Saturday, April 27, 2019

Eric Conway: Theatre Morgan presents Anne & Emmett - A MUST SEE!!!

Dr. Eric Conway writes:

Last night,  I had the pleasure of attending the opening-night performance of the superb production of Anne & Emmett written by Janet Langhart Cohen and directed by Reggie Phoenix.

This is the imagined story of Anne Frank and Emmett Till meeting in a place called “memory”.  At first, one might think these two important characters in our world history are rather disparate, but the similarities of their lives and demises are abundant.   Both characters were killed as teenagers.  Both were pre-judged while alive based on their religion or race, rather than the content of their character.  Both posthumously became icons of both the Holocaust in Western Europe and racial hatred in America, respectively.   The play also suggests that "we must never forget our past!”  As long as these characters remain in our memory, they will never be lost.

Everything  about this production I believe was excellent.  This was newly-hired Theatre faculty member Reggie Phoenix’s first Theatre Morgan straight play, who gave excellent direction to the cast.  The lighting and set worked together to support the production, as principals came in and out of the light brilliantly for the audience to focus on their dialogue. Although not a musical, the peripheral music helped to support the action on the stage. Each and every one of the actors totally embodied their respective characters convincingly.

After an enthusiastic ovation for the performers at the end of the show, a post-performance dialogue was held onstage, where the audience and cast were given an opportunity to reflect on what was just heard and share their comments or ask questions regarding the performance to the four principal actors on hand.  Because the main characters were both Jewish and Black, we had a very diverse audience.  Throughout the play, one could feel the Jewish members empathize with the character of Anne Frank and Black audience members empathize with the character of Emmett Till.  Simultaneously, many Jewish member were learning more about the abominations of Emmett Till and many Blacks were learning more about the atrocities of the Holocaust era.  The story of Anne Frank is more widely-known since her father published her diaries which is often required reading in high school curricula (I read it in tenth grade).  The story of Emmett Till was certainly in the forefront of this nation’s consciousness during the civil rights era, however, as we have gotten farther away from that horrid killing, Emmett’s death is not remembered or taught in schools as it should.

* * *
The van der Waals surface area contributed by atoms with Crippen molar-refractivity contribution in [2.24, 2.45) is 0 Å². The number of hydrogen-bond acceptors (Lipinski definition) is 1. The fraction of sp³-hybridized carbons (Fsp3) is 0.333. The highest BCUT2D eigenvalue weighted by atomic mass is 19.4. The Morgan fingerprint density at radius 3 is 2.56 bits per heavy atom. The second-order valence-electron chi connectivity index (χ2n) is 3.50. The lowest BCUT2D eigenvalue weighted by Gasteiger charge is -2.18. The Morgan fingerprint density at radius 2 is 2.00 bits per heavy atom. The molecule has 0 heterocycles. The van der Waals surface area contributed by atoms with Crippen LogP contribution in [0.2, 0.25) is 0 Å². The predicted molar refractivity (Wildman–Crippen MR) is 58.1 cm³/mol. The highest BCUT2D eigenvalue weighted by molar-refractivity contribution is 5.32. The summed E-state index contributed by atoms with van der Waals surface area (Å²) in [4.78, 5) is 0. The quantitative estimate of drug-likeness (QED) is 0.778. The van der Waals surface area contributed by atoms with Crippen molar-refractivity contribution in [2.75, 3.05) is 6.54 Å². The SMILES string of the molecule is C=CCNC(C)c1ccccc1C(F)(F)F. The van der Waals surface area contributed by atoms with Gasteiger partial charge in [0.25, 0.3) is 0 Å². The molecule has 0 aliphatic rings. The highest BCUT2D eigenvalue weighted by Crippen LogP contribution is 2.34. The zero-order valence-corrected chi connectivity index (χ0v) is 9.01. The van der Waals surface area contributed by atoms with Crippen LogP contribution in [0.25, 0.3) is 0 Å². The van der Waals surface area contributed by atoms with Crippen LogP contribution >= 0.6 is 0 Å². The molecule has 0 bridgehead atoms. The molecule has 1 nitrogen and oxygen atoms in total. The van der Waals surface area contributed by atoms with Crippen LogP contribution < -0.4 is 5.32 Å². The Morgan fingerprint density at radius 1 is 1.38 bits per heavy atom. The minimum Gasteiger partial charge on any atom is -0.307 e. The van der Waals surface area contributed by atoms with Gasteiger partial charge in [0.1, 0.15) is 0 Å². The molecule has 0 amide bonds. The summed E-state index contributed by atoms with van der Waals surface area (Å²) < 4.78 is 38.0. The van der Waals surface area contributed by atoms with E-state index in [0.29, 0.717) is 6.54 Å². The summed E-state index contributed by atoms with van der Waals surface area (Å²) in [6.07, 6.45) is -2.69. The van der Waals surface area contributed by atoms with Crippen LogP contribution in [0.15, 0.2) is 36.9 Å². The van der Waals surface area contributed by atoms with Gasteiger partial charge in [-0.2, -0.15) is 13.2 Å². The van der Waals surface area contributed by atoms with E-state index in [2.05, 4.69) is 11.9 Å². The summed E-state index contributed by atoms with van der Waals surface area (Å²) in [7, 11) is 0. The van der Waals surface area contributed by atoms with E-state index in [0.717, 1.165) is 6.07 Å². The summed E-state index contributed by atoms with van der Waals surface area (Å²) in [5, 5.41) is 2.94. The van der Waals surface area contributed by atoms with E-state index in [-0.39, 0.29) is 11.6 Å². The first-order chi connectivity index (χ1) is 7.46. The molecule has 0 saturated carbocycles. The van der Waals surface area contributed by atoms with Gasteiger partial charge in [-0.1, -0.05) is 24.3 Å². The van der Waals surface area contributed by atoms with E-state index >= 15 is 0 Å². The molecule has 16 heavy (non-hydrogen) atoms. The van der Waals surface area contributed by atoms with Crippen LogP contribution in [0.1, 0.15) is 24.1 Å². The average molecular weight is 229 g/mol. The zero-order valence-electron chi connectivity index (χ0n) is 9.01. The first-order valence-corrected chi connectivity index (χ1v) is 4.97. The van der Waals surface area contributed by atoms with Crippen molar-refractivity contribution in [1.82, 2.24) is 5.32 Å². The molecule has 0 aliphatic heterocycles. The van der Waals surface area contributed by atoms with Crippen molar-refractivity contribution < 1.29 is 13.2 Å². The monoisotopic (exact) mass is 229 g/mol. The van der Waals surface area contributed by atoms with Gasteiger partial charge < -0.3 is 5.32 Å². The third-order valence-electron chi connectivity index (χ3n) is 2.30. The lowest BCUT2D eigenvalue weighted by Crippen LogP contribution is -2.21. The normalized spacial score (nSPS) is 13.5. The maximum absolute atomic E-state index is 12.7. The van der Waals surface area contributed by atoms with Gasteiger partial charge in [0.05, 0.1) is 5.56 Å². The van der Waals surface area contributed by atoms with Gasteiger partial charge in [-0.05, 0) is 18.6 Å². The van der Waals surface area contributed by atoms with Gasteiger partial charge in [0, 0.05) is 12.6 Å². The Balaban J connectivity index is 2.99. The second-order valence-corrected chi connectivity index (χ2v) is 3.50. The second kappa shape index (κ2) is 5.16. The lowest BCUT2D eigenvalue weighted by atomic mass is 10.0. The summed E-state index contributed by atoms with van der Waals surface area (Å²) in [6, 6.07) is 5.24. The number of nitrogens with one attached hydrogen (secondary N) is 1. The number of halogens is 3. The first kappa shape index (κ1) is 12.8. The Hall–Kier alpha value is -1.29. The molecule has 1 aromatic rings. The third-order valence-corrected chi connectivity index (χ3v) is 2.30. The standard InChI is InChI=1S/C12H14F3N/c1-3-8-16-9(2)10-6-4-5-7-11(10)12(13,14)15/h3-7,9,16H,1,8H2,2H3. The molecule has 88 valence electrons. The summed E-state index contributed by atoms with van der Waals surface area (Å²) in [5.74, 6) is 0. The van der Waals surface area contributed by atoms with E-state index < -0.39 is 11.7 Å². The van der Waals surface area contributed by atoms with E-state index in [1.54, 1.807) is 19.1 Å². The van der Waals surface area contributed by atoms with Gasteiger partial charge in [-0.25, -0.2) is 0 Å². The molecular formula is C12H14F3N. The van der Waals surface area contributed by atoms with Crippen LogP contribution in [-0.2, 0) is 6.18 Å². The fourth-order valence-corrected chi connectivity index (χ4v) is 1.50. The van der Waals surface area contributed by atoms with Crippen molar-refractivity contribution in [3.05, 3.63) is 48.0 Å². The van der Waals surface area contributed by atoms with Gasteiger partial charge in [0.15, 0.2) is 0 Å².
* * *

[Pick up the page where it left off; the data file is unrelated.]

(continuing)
I am strongly encouraging everyone to attend this play - Anne & Emmett.    We discovered during the post-performance discussion that many millennials are only vaguely familiar with the story of Emmett Till, IF, they know anything about him at all.  Many millennials surprisingly, are taught less and less about the Holocaust in schools, and certainly are not always required to read Anne Frank’s diaries nowadays.

This play must be seen by absolutely everyone, but especially if you are Jewish or Black!  We are all so comfortable with our lives, that we often forget how we have gotten to this point.  This play will remind you of our respective heritages.  I wish this could be a convocation for all of the Morgan campus to see!   The subject matter for me is personal, because when I was in college, I backpacked through Europe with a friend, Michael Epstein, and we visited the Anne Frank house in Amsterdam - an experience that changed my life in many ways!

Performances go through Saturday, May 4, 2019, (see flyer attached with the specific times).  The show is held in Turpin-Lamb Theatre in the Murphy Fine Arts Center.  Also see some photos of the performance with a copy of the playbill.  In fact, tonight, April 27 at 7:30, the playwright will be on hand to lead in a post-performance discussion!  

Please try to make your way to this production if you are able.  It is only about ninety minutes in length, without intermission.  Good theatre makes one reflect.  This is certainly good theatre!


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